- Harinder Malothra, Milan Cuc, Ulrich Bartsch, and Menachem Katz
- Published Date:
- January 2004
©2004 International Monetary Fund
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Lifting the oil curse: improving petroleum revenue management in Sub-Saharan Africa / Menachem Katz … [et al].—Washington, D. C. : International Monetary Fund, 2004.
Includes bibliographical references.
I. Africa, Sub-Saharan—Economic policy. 2. Fiscal policy—Africa, Sub-Saharan. 3. Petroleum industry and trade—Africa, Sub-Saharan. I. Katz, Menachem, 1946–
Disclaimer: The views expressed in this work are those of the authors and do not necessarily represent those of the IMF or IMF policy. The IMF has not edited this publication. Some documents cited in this work may not be available publicly.
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- Chapter 1. Introduction
- Chapter 2. Country Overview
- Chapter 3. Macroeconomic Policy Challenges
- Chapter 4. Fiscal Policy Formulation
- Chapter 5. Persistent Surpluses and Accumulation of Assets
- Chapter 6. Exchange Rate Regimes and Competitiveness
- Chapter 7. Institutional Oversight of the Oil Sector
- Chapter 8. Transparency Requirements
- Chapter 9. Final Discussion: Toward an Agenda for Further Work
- Oil Production, Exports, and Government Revenue, 1990–2006
- Oil Exports and Government Revenue, 2001
- Oil Revenues and Government Deficits, 2001
- Nigeria, Venezuela, and Indonesia: Fiscal Trends, 1978–2001
- Non-Oil Balances and Oil Prices, 1990–2002
- Overall and Non-Oil Balances, 1990–2001
- Oil Prices and Projections Based on Moving Averages, 1960–2002
- Alternative Fiscal Rules, 2002–25
- Oil-Producing Developing Countries: Exchange Rate Regimes, 2001
- Oil-Producing Countries in Africa: Selected Economic Indicators, 1960–2000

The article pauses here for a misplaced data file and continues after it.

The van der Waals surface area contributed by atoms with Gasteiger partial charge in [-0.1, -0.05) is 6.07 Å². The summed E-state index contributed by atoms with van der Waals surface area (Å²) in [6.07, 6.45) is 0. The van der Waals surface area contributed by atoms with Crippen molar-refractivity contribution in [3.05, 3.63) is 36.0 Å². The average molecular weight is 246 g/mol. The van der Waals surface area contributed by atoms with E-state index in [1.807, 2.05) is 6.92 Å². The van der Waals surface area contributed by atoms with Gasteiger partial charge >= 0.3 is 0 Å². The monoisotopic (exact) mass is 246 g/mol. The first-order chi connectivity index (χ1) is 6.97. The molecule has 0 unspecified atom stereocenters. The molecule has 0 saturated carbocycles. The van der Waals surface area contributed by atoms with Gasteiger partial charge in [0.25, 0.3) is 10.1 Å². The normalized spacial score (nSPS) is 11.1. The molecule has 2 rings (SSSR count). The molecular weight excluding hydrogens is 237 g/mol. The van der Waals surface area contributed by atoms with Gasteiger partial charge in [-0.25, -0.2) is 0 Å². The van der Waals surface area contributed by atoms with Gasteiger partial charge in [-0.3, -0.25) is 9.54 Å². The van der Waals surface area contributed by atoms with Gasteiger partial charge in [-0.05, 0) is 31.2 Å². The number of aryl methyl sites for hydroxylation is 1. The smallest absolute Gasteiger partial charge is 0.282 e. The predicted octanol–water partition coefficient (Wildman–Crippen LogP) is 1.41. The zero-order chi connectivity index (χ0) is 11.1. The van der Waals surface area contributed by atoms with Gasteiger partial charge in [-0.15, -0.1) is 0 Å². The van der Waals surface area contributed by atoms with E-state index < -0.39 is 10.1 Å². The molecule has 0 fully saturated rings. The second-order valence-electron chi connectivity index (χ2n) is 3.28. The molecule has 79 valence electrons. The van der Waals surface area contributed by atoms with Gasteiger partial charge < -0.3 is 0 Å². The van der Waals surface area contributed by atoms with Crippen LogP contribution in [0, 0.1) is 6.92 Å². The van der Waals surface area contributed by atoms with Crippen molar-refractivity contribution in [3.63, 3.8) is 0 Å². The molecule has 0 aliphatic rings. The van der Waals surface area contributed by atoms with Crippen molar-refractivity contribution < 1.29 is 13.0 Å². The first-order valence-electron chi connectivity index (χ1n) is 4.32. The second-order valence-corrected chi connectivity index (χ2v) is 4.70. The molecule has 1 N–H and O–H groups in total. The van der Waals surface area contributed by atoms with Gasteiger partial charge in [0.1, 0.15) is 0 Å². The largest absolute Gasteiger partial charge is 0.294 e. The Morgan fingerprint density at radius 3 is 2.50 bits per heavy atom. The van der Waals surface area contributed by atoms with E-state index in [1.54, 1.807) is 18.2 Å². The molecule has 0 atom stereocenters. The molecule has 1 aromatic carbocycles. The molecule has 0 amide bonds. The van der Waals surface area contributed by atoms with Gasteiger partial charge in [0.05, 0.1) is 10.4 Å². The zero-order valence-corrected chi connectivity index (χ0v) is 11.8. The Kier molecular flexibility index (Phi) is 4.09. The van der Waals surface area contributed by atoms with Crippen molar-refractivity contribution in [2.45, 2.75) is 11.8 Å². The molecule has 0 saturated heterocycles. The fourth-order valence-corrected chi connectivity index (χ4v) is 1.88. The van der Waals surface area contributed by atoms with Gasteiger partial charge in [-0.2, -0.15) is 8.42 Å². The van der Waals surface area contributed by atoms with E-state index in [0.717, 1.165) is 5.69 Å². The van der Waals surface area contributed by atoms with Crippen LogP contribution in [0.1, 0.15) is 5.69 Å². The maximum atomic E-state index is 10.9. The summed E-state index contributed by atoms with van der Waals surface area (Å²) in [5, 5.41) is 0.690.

- Human Development Indices for Oil-Producing Countries, 2001
- Current Practice in Fiscal Policy
- Correlation Between Oil Prices and Government Spending, 1971–2001
- Oil Price Cyclicality of Public and Private Domestic Demand, 1990–2001
- Current Practice in Foreign Reserve and Debt Management
- Economic Performance of Oil Exporters, 1971–2001
- Current Practice in Governance and Transparency
With increasing international interest in the oil to be found off Africa’s western and southern coast, there is also intensified scrutiny of the reasons for the disappointing economic performance of the oil-producing countries in the region during the last two to three decades. The question is how to turn oil revenue into a blessing, rather than the curse it may have been in many oil-based economies. This paper discusses the latest thinking on best-practice institutions and policies, compares this with current practice in the African oil-exporting countries, and presents a way forward, taking into account African policymakers’ concerns.
This Special Issues Paper is based on a background paper prepared for a workshop on macroeconomic policies and governance in sub-Saharan African countries held jointly by the African Department (AFR) of the IMF and the Oil and Gas Policy Unit and the Africa Region of the World Bank, during April 29–30, 2003, in Douala, Cameroon. The workshop brought together high-level policymakers from Angola, Cameroon, Chad, the Democratic Republic of the Congo, the Republic of Congo, Equatorial Guinea, Gabon, Nigeria, and São Tomé and Príncipe, including ministers of finance, ministers of oil, governors of central banks, and heads of national oil companies, as well as IMF and Bank staff. This paper also takes into account African policymakers’ concerns and suggestions as expressed during the workshop.
The paper reflects the contributions of several staff members in the African Department. In particular, the authors are grateful to Magnus Alvesson, Rodolphe Blavy, Deborah Malama Chungu, Jean-François Dauphin, Mansour Ndiaye, and Joseph Ntamatungiro. We also benefited greatly from comments and suggestions from Rolando Ossowski of the IMF’s Fiscal Affairs Department, Charles McPherson from the World Bank, and numerous other reviewers. We would also like to acknowledge the help provided by Marie-Jeannette Ng Choy Hing in document preparation, and thank Tom Walter from African Department and Sean M. Culhane of the External Relations Department for editing the paper and coordinating the production of the publication.